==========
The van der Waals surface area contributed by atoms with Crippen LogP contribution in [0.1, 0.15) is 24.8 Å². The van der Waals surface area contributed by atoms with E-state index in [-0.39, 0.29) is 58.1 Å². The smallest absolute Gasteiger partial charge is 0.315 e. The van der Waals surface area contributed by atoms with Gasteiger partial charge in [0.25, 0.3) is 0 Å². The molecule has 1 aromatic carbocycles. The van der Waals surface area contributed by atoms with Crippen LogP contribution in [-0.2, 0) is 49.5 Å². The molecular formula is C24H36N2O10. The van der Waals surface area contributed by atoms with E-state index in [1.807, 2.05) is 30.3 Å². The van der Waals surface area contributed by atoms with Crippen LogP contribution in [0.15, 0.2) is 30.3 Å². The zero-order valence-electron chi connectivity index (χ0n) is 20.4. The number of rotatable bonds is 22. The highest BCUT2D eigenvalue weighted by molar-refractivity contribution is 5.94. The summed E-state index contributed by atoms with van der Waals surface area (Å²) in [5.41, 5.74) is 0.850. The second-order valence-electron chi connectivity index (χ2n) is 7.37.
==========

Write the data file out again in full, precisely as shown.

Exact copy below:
The van der Waals surface area contributed by atoms with Crippen LogP contribution in [0.1, 0.15) is 24.8 Å². The van der Waals surface area contributed by atoms with E-state index in [-0.39, 0.29) is 58.1 Å². The smallest absolute Gasteiger partial charge is 0.315 e. The van der Waals surface area contributed by atoms with Gasteiger partial charge in [0.25, 0.3) is 0 Å². The molecule has 1 aromatic carbocycles. The van der Waals surface area contributed by atoms with Crippen LogP contribution in [-0.2, 0) is 49.5 Å². The molecular formula is C24H36N2O10. The van der Waals surface area contributed by atoms with E-state index in [1.807, 2.05) is 30.3 Å². The van der Waals surface area contributed by atoms with Crippen LogP contribution in [0.15, 0.2) is 30.3 Å². The zero-order valence-electron chi connectivity index (χ0n) is 20.4. The number of rotatable bonds is 22. The highest BCUT2D eigenvalue weighted by molar-refractivity contribution is 5.94. The summed E-state index contributed by atoms with van der Waals surface area (Å²) in [5.41, 5.74) is 0.850. The second-order valence-electron chi connectivity index (χ2n) is 7.37.